Newer automatic wire antenna tuners, such as the Icom AH-4 and the Alinco
EDX-2, caution to avoid antenna lengths of even half wave multiples of the planned
operating frequency. The documentation with these tuners even contain the
formula to calculate the antenna lengths to avoid at any particular frequency
(300/MHz/2 x 1, 2, 3, etc.).
This formula works if one plans on operating on only one particular frequency.
However, the beauty of these tuners is the ability to tune a whole range of
frequencies with one antenna. From a practical standpoint, if one were planning on
operating on only one frequency, a dipole or vertical antenna cut to that frequency
could be erected and the antenna tuner dispensed with.
Emmitt thought that a chart, rather than a formula, might be more useful; antenna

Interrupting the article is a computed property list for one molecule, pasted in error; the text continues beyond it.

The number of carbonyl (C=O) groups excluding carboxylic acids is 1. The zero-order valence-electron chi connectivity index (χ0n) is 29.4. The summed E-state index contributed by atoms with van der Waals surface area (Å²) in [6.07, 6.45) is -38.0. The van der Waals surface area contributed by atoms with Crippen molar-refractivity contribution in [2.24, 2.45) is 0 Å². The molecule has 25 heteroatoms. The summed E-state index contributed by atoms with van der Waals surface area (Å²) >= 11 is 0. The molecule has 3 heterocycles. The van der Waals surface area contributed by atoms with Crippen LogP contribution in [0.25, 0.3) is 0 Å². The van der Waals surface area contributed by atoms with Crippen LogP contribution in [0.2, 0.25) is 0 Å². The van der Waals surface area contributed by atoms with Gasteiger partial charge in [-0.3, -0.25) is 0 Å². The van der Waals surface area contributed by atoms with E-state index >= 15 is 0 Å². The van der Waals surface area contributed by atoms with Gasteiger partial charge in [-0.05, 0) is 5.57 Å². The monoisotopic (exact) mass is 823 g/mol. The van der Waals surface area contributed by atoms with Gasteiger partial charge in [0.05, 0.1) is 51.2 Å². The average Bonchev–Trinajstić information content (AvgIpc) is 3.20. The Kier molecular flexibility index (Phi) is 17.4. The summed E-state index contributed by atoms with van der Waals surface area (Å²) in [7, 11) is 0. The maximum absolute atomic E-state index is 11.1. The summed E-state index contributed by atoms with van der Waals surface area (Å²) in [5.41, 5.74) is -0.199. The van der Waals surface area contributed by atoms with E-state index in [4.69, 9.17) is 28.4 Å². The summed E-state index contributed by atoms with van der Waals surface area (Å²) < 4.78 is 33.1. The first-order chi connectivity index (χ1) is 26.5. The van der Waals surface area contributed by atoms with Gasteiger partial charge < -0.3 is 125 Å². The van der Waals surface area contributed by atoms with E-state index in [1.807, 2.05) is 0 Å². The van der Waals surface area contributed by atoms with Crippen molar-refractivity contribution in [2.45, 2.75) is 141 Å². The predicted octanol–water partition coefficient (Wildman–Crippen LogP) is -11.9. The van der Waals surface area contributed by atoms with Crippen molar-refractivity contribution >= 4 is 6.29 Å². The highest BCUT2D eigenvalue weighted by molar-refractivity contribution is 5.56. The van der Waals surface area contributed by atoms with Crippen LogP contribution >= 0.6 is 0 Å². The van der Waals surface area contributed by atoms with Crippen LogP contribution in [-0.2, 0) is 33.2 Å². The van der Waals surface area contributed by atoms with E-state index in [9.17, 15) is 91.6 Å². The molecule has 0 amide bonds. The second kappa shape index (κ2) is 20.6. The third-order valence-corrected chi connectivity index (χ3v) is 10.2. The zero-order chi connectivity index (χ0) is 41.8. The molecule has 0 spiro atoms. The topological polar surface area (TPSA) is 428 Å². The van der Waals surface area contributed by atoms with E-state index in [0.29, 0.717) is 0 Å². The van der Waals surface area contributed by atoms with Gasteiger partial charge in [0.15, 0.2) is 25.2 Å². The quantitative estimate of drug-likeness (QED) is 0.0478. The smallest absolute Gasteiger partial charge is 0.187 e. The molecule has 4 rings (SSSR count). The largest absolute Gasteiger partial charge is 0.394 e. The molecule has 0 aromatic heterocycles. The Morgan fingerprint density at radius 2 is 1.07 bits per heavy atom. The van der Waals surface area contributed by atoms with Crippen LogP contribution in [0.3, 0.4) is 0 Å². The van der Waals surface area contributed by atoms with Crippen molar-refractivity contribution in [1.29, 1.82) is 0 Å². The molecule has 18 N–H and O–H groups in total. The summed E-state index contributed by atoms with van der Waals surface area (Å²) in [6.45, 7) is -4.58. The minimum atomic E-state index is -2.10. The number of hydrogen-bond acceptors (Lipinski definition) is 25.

length on one axis, frequency on the other and lines indicating the half wave
multiples, in feet, at any frequency. The results are shown to the left. (click on the
chart for a full size printable copy).
To use the chart:
The red lines indicate an integer half wave multiple, in feet, at the indicated
frequency in MHz. For the convenience of US amateurs, blue vertical lines indicate
their HF band frequency limits.
The dotted line is an example of an antenna of 55 ft in length. Reading across to the
intersection with each red line, you can see that even half wave multiples occur at
8.95 MHz, 17.90 MHz and 26.84 MHz. All of these frequencies are outside of the US
amateur band assignments, so a 55 ft long antenna should work with the typical
long wire antenna tuner (though 17 meter band operation at 18 MHz might be
problematic if the antenna is electrically slightly shorter than 55 ft).